Barry McNamara  |   Published June 02, 2016

Food for thought

de Farias encourages Monmouth students to be ‘global citizens’
  • Newly promoted Monmouth College history professor Amy de Farias.
Newly promoted Monmouth College history professor Amy de Farias says American colleges and universities typically place an emphasis on teaching the history of two continents.

“There’s more to history than the United States and Europe,” she said. “I try to get students away from that sort of arrogance and show them the value of learning about other cultures. It’s a global world, and our students are increasingly becoming part of an international community.”

Of the five other continents, de Farias has studied or taught in three of them: Africa, South America and Asia. She said that has helped her become a better “global citizen,” an attribute she believes is crucial for the next generation of college students.

And de Farias practices what she preaches. She is the coordinator of Monmouth’s growing international studies program, she received a Fulbright to teach and conduct research in Mozambique in 2011, and she spent last fall leading the Associated Colleges of the Midwest’s Jordan program.

de Farias spent 10 years in Brazil, where she earned a doctorate from Pontificia Universidade Catolica de Brasil in 2002. She joined Monmouth’s faculty three years later, and her promotion to full professor was announced during May’s Commencement ceremony.

How it started

de Farias’s road to Brazil began at Manchester College in Fort Wayne, Ind., where she studied computer science.

“I took a Western Civilization course and really, really fell in love with history,” she said. “I mostly enjoyed the Renaissance – the history of ideas. The professor was so charismatic. I also took a history of Africa class that was so fascinating. Then I took a Latin American class, and I decided this is what I wanted to do.”

While a graduate student at Indiana University, de Farias spent a summer doing exploratory research in Brazil, and fell in love with the country. A further specialization emerged, as de Farias gained an interest in the “Black Atlantic,” studying it from an intellectual and political point of view.

“Black studies isn’t just studying about slavery,” she said.

José da Natividade Saldanha, who was one of the leaders of a republican revolt in northeast Brazil in 1824, is one such example.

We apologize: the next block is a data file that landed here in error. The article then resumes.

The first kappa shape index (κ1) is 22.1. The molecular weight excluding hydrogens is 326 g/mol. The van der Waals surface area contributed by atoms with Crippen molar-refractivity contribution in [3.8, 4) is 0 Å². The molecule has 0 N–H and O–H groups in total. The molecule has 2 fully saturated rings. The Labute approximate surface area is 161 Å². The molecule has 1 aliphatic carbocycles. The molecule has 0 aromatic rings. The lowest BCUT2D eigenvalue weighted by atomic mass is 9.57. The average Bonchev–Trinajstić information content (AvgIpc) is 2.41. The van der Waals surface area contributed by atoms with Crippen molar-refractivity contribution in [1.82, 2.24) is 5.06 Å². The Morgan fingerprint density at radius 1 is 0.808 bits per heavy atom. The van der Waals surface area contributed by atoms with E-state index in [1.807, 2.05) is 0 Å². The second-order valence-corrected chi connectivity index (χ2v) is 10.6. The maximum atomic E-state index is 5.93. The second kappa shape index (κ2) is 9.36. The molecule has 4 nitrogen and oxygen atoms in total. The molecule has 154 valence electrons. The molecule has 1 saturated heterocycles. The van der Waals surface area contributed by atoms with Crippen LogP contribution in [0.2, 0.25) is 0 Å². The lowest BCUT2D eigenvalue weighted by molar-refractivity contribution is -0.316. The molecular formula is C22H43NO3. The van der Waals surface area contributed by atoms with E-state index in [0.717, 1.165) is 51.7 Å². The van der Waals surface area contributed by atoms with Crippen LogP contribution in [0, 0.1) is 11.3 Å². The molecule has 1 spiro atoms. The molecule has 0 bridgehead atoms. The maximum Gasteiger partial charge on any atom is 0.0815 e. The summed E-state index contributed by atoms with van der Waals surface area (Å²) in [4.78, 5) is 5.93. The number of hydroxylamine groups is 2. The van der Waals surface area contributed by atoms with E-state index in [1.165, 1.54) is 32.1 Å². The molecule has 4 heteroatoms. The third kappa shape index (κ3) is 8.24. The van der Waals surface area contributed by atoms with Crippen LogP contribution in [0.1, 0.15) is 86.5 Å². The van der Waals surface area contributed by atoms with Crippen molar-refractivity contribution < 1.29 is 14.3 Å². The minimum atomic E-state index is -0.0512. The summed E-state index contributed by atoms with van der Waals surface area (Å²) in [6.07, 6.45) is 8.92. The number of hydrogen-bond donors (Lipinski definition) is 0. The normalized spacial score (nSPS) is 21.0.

“I was curious as to why he had literally been forgotten, given his great influence at the time,” said de Farias of the journalist and poet. “During his travels, he attempted to garner support to revive the republican revolt in Brazil. He was accused of being a ‘black Jacobin’ during his stay in France, and was viewed as a dangerous republican in Colombia. Ultimately, he was murdered in 1831. Saldanha is the perfect example of a black Atlantic rebel during the 19th century.”

Food for thought

Slavery, however, comes up in another one of de Farias’s interests – teaching the history of food, which she’s done through a Global Perspectives course that is part of Monmouth’s Integrated Studies curriculum.

“Teaching about sugar gets into slavery, but it also gets into today’s problems with obesity,” she said. “Every single major can contribute something to the course. I’ve never had a student say it’s boring.”

What her students do say in evaluations is that her classroom environment is “extremely relaxed.”

“I don’t believe a professor should be authoritarian,” said de Farias. “I want my classes to be a learning community where the students can be comfortable. There’s a dialogue going on. Even on exams, I use essay questions, so there’s never just one answer.”

Her food course helped her earn the ACM position, which she called “one of the best teaching experiences” of her career. She tweaked her Monmouth course to focus on Islamic and Middle Eastern culture.

“I found that food was really a way to get the students engaged in the culture,” she said. “I also made the students do restaurant reviews, thus ‘forcing’ them to get out and explore the city of Amman and all the different Middle Eastern cultures represented there.”

de Farias will switch her Integrated Studies focus next year from Global Perspectives to Citizenship. But she will still work in food security topics, such as doing projects with Monmouth’s Jamieson Community Center. She also is in charge of the web page for the College’s Presidents United to Solve Hunger initiative.

2020 vision

Asked to give advice to Monmouth’s incoming Class of 2020, de Farias sang the praises of the liberal arts, using her own journey as an example of their transformative power. Although de Farias started college with the goal of mastering computer languages, she wound up as an historian who is fluent in Portuguese and speaks Spanish and French.

“Discovering my passion for learning really transformed my life,” she said. “It just molded me. I don’t know what I would have done if I’d started at a research school. I know it sounds like a cliché, but the liberal arts just opens up so many doors. There are so many political and social concerns in the world today. I want to be able to contribute something. I’m not a religious person, but teaching the liberal arts helps me contribute in other meaningful ways.”

She concluded: “There was a colloquium series we had to go to when I was in college. I remember thinking that I would love to have that influence over a group of people. I always felt so inspired when I left those talks. … I’ve always said that if I can inspire even one person a year, that’s enough. Because it happened to me.”
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